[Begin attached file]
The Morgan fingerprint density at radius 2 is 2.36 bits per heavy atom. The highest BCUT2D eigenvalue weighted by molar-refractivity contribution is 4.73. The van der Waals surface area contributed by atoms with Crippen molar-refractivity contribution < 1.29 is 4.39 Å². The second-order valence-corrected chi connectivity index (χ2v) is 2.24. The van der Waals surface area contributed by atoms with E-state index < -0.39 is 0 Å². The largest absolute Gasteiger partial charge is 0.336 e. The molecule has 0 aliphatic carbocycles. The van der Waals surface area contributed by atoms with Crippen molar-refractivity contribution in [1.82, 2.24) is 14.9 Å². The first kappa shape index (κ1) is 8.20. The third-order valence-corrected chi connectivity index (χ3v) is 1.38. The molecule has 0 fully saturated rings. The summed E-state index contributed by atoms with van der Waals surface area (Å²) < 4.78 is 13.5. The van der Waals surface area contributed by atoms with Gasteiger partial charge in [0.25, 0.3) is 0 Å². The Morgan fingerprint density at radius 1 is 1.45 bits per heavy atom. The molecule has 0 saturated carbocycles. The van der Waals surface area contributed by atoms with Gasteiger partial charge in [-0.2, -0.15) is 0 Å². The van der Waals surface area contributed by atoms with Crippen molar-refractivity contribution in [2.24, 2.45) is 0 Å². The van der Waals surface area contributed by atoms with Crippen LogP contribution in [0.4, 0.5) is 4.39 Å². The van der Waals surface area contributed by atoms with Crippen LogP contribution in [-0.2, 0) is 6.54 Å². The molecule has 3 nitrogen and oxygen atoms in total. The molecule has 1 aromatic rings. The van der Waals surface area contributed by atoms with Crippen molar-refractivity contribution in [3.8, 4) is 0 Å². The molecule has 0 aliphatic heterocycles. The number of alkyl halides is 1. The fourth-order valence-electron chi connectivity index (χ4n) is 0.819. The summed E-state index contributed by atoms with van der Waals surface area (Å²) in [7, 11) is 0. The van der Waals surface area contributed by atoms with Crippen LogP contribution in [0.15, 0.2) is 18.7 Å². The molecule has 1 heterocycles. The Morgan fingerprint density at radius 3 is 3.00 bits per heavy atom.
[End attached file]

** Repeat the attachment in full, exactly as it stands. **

The Morgan fingerprint density at radius 2 is 2.36 bits per heavy atom. The highest BCUT2D eigenvalue weighted by molar-refractivity contribution is 4.73. The van der Waals surface area contributed by atoms with Crippen molar-refractivity contribution < 1.29 is 4.39 Å². The second-order valence-corrected chi connectivity index (χ2v) is 2.24. The van der Waals surface area contributed by atoms with E-state index < -0.39 is 0 Å². The largest absolute Gasteiger partial charge is 0.336 e. The molecule has 0 aliphatic carbocycles. The van der Waals surface area contributed by atoms with Crippen molar-refractivity contribution in [1.82, 2.24) is 14.9 Å². The first kappa shape index (κ1) is 8.20. The third-order valence-corrected chi connectivity index (χ3v) is 1.38. The molecule has 0 fully saturated rings. The summed E-state index contributed by atoms with van der Waals surface area (Å²) < 4.78 is 13.5. The van der Waals surface area contributed by atoms with Gasteiger partial charge in [0.25, 0.3) is 0 Å². The Morgan fingerprint density at radius 1 is 1.45 bits per heavy atom. The molecule has 0 saturated carbocycles. The van der Waals surface area contributed by atoms with Gasteiger partial charge in [-0.2, -0.15) is 0 Å². The van der Waals surface area contributed by atoms with Crippen molar-refractivity contribution in [2.24, 2.45) is 0 Å². The van der Waals surface area contributed by atoms with Crippen LogP contribution in [0.4, 0.5) is 4.39 Å². The van der Waals surface area contributed by atoms with Crippen LogP contribution in [-0.2, 0) is 6.54 Å². The molecule has 3 nitrogen and oxygen atoms in total. The molecule has 1 aromatic rings. The van der Waals surface area contributed by atoms with Crippen molar-refractivity contribution in [3.8, 4) is 0 Å². The molecule has 0 aliphatic heterocycles. The number of alkyl halides is 1. The fourth-order valence-electron chi connectivity index (χ4n) is 0.819. The summed E-state index contributed by atoms with van der Waals surface area (Å²) in [7, 11) is 0. The van der Waals surface area contributed by atoms with Crippen LogP contribution in [0.15, 0.2) is 18.7 Å². The molecule has 1 heterocycles. The Morgan fingerprint density at radius 3 is 3.00 bits per heavy atom.